Mitchell acknowledges debt in District Court

City lawmaker accepts $21,250 judgment for '97 loan he has not repaid

April 17, 2002|By Ivan Penn | Ivan Penn,SUN STAFF

State Sen. Clarence M. Mitchell IV agreed yesterday to accept a $21,250 court judgment against him, acknowledging in writing that he has not repaid a loan from a 1997 deal that has been the subject of ethics probes.

Although he admitted the debt in District Court, Mitchell, who did not appear in person, might have difficulty repaying the money because he owes tens of thousands of dollars in other bills, records show.

That could leave the burden on the co-signer of the loan, Robert M. Campbell, a Baltimore bail bondsman who says he fears the senator will not repay any of the money because Mitchell won't return his phone calls.

"I tried to reach the senator," Campbell said after yesterday's hearing before District Judge Catherine Curran O'Malley. "The senator wouldn't talk to me. Why would he, when he walks away free of the debt?"

Arthur M. Frank, Mitchell's lawyer, who also did not attend the court hearing, said yesterday that the senator intends to repay the money. Frank said that with the General Assembly having concluded its 90-day session April 8, Mitchell plans to seek work to supplement his senatorial salary of $31,509.

"Senator Mitchell is going to make every reasonable attempt to repay the debt," Frank said. "He's hoping to find employment and pay all of his debts."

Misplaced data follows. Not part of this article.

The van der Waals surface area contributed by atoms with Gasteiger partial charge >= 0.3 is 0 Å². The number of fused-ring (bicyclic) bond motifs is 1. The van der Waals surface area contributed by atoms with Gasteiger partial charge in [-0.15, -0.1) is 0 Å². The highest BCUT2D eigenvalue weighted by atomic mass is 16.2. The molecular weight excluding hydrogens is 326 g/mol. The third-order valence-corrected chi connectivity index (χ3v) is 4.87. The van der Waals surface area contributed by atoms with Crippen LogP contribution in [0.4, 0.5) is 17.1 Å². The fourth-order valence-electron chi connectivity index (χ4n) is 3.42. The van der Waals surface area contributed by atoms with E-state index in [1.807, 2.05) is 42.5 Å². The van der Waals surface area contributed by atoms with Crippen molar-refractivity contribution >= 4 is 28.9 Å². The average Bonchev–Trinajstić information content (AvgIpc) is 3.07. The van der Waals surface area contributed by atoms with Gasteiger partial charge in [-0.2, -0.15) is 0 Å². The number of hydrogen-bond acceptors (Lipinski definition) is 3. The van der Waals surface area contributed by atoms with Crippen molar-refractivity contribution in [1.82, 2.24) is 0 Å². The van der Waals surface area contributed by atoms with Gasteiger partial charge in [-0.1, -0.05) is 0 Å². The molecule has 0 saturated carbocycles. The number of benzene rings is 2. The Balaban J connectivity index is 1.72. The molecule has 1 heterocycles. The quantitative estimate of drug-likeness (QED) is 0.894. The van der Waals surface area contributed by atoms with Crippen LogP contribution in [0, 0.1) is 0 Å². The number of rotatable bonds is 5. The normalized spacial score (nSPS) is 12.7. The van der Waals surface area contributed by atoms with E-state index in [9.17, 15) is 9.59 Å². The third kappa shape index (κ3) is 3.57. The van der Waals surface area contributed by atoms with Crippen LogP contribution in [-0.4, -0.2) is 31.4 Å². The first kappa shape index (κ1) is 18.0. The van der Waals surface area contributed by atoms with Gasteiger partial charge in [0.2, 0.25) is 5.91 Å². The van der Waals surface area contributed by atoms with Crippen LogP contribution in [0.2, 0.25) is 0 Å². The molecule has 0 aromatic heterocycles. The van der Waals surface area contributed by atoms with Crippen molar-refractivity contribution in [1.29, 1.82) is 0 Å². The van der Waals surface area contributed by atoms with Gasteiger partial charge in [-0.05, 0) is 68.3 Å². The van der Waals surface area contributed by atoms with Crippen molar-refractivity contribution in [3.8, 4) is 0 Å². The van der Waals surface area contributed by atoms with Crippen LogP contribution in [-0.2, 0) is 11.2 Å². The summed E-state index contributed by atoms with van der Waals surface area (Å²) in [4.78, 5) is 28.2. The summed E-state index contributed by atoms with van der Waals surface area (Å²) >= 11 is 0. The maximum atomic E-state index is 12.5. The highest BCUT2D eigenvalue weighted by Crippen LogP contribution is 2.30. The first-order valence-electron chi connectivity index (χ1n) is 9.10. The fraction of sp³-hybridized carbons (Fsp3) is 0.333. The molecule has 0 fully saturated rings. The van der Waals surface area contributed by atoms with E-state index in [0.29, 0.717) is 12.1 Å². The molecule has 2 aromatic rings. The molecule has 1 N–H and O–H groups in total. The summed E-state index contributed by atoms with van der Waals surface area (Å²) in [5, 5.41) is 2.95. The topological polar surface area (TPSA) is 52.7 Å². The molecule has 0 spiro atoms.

Since November 1997, when Mitchell closed his family's bail-bond business, the only job he has held is as a state legislator.

Frank said he and Mitchell did not go to court yesterday because they consented to a judgment being filed against the senator for the money he owes.

Mitchell, who never disputed the debt, received in February a harsh public reprimand from his peers in the General Assembly for failing to disclose the loan agreement he had with three Baltimore businessmen with issues before the legislature -- a violation of state ethics law.

The Maryland Ethics Commission, which has the authority to issue fines for ethics violations, is reviewing the loan agreement. A staff member of the commission attended yesterday's court hearing.

Suzanne S. Fox, executive director of the commission, declined to comment about her staff attending the hearing. The commission is scheduled to meet again April 25.

Investigators from the state prosecutor's office also have conducted inquiries into the loan agreement since the legislature issued its reprimand.

Mitchell requested a $10,000 loan from city bail bondsman John Griffin during the 1997 Assembly session. Mitchell then worked out a deal during a meeting at a Baltimore corned beef restaurant with Griffin, Campbell and Baltimore bus company owner Joe Louis Gladney Sr., in which Gladney agreed to provide the money while Campbell co-signed the loan.

The senator never repaid the loan, which with interest and attorneys' fees stands at $21,250.

Mitchell did not disclose the loan deal until after he was prodded to do so by the General Assembly's Joint Committee on Legislative Ethics and on the eve of a Sun article detailing the loan agreement.

The senator's consent yesterday to a judgment against him clears the way for Gladney to use such legal means as wage garnishments to collect.

But even with the court's backing, Gladney is not likely to see any money from Mitchell soon because a string of other creditors are waiting to get paid. Moreover, part of Mitchell's income is being garnisheed to help repay more than $400,000 he and family members owe from a failed business loan.

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